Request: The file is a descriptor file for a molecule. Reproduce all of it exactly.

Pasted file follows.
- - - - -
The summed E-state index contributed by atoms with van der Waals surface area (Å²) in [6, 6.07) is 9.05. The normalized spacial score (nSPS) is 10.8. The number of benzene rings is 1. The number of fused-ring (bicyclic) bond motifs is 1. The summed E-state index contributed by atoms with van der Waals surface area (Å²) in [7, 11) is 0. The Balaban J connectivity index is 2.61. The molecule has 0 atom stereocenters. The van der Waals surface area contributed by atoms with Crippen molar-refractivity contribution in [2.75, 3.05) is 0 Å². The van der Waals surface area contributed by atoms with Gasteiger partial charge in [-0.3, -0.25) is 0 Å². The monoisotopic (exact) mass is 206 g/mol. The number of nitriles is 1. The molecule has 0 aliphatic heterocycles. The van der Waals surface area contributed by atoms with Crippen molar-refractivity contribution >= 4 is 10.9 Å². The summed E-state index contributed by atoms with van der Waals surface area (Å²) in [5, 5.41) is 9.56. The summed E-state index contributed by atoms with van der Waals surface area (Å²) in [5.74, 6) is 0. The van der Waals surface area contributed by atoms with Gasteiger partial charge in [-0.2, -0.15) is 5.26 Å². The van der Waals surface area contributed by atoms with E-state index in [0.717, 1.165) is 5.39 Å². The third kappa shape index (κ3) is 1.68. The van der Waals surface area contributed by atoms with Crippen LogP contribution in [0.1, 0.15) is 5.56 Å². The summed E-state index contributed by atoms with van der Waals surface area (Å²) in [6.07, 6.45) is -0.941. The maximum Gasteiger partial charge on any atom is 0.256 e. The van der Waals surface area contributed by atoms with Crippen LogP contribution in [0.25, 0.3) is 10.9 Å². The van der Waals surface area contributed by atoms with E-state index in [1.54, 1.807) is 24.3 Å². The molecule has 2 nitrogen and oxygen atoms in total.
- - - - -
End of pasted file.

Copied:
The summed E-state index contributed by atoms with van der Waals surface area (Å²) in [6, 6.07) is 9.05. The normalized spacial score (nSPS) is 10.8. The number of benzene rings is 1. The number of fused-ring (bicyclic) bond motifs is 1. The summed E-state index contributed by atoms with van der Waals surface area (Å²) in [7, 11) is 0. The Balaban J connectivity index is 2.61. The molecule has 0 atom stereocenters. The van der Waals surface area contributed by atoms with Crippen molar-refractivity contribution in [2.75, 3.05) is 0 Å². The van der Waals surface area contributed by atoms with Gasteiger partial charge in [-0.3, -0.25) is 0 Å². The monoisotopic (exact) mass is 206 g/mol. The number of nitriles is 1. The molecule has 0 aliphatic heterocycles. The van der Waals surface area contributed by atoms with Crippen molar-refractivity contribution >= 4 is 10.9 Å². The summed E-state index contributed by atoms with van der Waals surface area (Å²) in [5, 5.41) is 9.56. The summed E-state index contributed by atoms with van der Waals surface area (Å²) in [5.74, 6) is 0. The van der Waals surface area contributed by atoms with Gasteiger partial charge in [-0.2, -0.15) is 5.26 Å². The van der Waals surface area contributed by atoms with E-state index in [0.717, 1.165) is 5.39 Å². The third kappa shape index (κ3) is 1.68. The van der Waals surface area contributed by atoms with Crippen LogP contribution in [0.1, 0.15) is 5.56 Å². The summed E-state index contributed by atoms with van der Waals surface area (Å²) in [6.07, 6.45) is -0.941. The maximum Gasteiger partial charge on any atom is 0.256 e. The van der Waals surface area contributed by atoms with Crippen LogP contribution in [0.25, 0.3) is 10.9 Å². The van der Waals surface area contributed by atoms with E-state index in [1.54, 1.807) is 24.3 Å². The molecule has 2 nitrogen and oxygen atoms in total.